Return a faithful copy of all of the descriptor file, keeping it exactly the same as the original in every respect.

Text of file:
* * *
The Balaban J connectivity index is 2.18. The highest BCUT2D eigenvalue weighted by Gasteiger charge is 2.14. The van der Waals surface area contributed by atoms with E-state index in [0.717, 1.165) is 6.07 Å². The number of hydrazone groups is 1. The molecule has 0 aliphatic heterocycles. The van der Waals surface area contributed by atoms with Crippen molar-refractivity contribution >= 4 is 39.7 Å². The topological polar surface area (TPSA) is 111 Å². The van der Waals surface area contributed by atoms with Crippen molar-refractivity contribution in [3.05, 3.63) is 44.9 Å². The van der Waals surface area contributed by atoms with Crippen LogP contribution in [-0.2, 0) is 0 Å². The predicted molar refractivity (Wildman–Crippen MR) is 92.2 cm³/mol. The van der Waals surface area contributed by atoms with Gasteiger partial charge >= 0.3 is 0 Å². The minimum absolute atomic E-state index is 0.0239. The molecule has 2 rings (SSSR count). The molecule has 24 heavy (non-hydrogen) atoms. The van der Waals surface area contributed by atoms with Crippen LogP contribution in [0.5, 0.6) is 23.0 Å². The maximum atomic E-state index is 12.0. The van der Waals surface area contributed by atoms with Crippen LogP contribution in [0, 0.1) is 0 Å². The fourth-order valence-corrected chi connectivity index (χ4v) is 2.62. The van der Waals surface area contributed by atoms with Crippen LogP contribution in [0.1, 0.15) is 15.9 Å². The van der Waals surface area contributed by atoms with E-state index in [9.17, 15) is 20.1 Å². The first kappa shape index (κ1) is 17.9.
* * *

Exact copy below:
The Balaban J connectivity index is 2.18. The highest BCUT2D eigenvalue weighted by Gasteiger charge is 2.14. The van der Waals surface area contributed by atoms with E-state index in [0.717, 1.165) is 6.07 Å². The number of hydrazone groups is 1. The molecule has 0 aliphatic heterocycles. The van der Waals surface area contributed by atoms with Crippen molar-refractivity contribution >= 4 is 39.7 Å². The topological polar surface area (TPSA) is 111 Å². The van der Waals surface area contributed by atoms with Crippen molar-refractivity contribution in [3.05, 3.63) is 44.9 Å². The van der Waals surface area contributed by atoms with Crippen LogP contribution in [-0.2, 0) is 0 Å². The predicted molar refractivity (Wildman–Crippen MR) is 92.2 cm³/mol. The van der Waals surface area contributed by atoms with Gasteiger partial charge >= 0.3 is 0 Å². The minimum absolute atomic E-state index is 0.0239. The molecule has 2 rings (SSSR count). The molecule has 24 heavy (non-hydrogen) atoms. The van der Waals surface area contributed by atoms with Crippen LogP contribution in [0.5, 0.6) is 23.0 Å². The maximum atomic E-state index is 12.0. The van der Waals surface area contributed by atoms with Crippen LogP contribution in [0, 0.1) is 0 Å². The fourth-order valence-corrected chi connectivity index (χ4v) is 2.62. The van der Waals surface area contributed by atoms with Crippen LogP contribution in [0.1, 0.15) is 15.9 Å². The van der Waals surface area contributed by atoms with E-state index in [9.17, 15) is 20.1 Å². The first kappa shape index (κ1) is 17.9.